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Denuvo DRM gets the elbow from Grey Box's RiME

by Mark Tyson on 2 June 2017, 12:46

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PC game RiME was published about a week ago and was delivered protected by the well known Denuvo anti-tampering DRM system. The DRM has been cracked within five days and, as promised by the publishers / developers, a new DRM-free version of the game will be released shortly, as an update.

According to the developers Grey Box, RiME was released with Denuvo as they were frightened after seeing piracy rate statistics for similar games. In his forum post game producer Cory Bradley said that the firm intended to remove Denuvo after the initial two or three weeks of release, by which time it would likely be cracked. Now that crack has come after just five days of release. Nevertheless, Bradley says Grey Box will stick to its promise and distribute a DRM-free version of the game in a software update today.

At the time of release it was admitted that Denuvo would cause a "small performance hit" in RiME. However many users complained of more significant performance issues. The hacker credited with the RiME DRM crack, Baldman at SkidRow, asserts that Denuvo did an amazing 300,000 checks during game launch and game saving. "Did you wonder why game loading times are so long", asked BaldMan rhetorically. Furthermore, while the RiME game was running, Denuvo would call about 10 to 30 triggers per second "slowing the game down" explained the cracker.

In related news Bethesda's Prey had its Denuvo DRM protection cracked within 10 days of release. This, and previous games cracked by SkidRow, had 'calmer' Denuvo implementations, says BaldMan, requesting just 1,000 triggers to launch and then just one or two checks every several minutes of gameplay.

The first update to RiME, which will also deliver a DRM-free game to owners, is scheduled for release today. RiME has gathered 'very positive' reviews on Steam and is available there for £29.99.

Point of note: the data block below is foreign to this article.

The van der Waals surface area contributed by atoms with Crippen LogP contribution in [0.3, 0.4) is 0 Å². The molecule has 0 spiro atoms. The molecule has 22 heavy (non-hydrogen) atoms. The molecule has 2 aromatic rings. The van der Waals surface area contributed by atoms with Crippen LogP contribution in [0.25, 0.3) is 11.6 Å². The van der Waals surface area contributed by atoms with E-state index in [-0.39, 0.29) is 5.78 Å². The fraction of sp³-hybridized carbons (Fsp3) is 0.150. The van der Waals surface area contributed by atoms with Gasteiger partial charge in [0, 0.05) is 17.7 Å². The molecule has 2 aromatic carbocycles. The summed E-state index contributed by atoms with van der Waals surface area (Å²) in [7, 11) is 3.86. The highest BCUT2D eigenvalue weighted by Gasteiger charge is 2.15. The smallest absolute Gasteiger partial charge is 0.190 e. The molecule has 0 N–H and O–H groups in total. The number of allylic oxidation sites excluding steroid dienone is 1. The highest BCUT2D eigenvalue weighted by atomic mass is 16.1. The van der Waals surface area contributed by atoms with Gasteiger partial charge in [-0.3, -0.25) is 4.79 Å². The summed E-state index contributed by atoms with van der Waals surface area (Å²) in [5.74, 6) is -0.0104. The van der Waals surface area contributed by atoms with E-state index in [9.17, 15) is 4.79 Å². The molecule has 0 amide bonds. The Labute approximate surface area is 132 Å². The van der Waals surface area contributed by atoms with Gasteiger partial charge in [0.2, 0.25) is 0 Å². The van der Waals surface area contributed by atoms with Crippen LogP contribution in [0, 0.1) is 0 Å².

HEXUS Forums :: 11 Comments

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I don't mind DRM if it doesn't cause issues but lately most of them have been a PITA.

Nice to see them state they will remove it but the question remains, why use it in the first place when you know damn well it's causing a performance overhead?
shaithis
.. why use it in the first place when you know damn well it's causing a performance overhead?

Because no software company wants people pirating their game mere hours after it's been released?

The concept of acceptable losses and the theory of conscientious pirates hold no sway over hard financials.

DRMs like this still need to fade to a disappointing page in history though..

On a different note, is it possible that this distribution of Denuvo was so militaristic because the authors are experimenting on how to keep the DRM crackers at bay for longer? I'm not 100% on how these work. Does appear to be the kind of somewhat popular indie game that they could get away with trying it in.
I think this article and headline (the main page headline, not the one at the top of the page) make a lot of things sound concrete that really aren't. Every single game I've ever bought which has Denuvo has attracted threads claiming it causes performance issues, from people who do not own the game (Steam shows you an icon to tell you if the person is a customer) - transparently, these are prospective pirates frustrated by the DRM.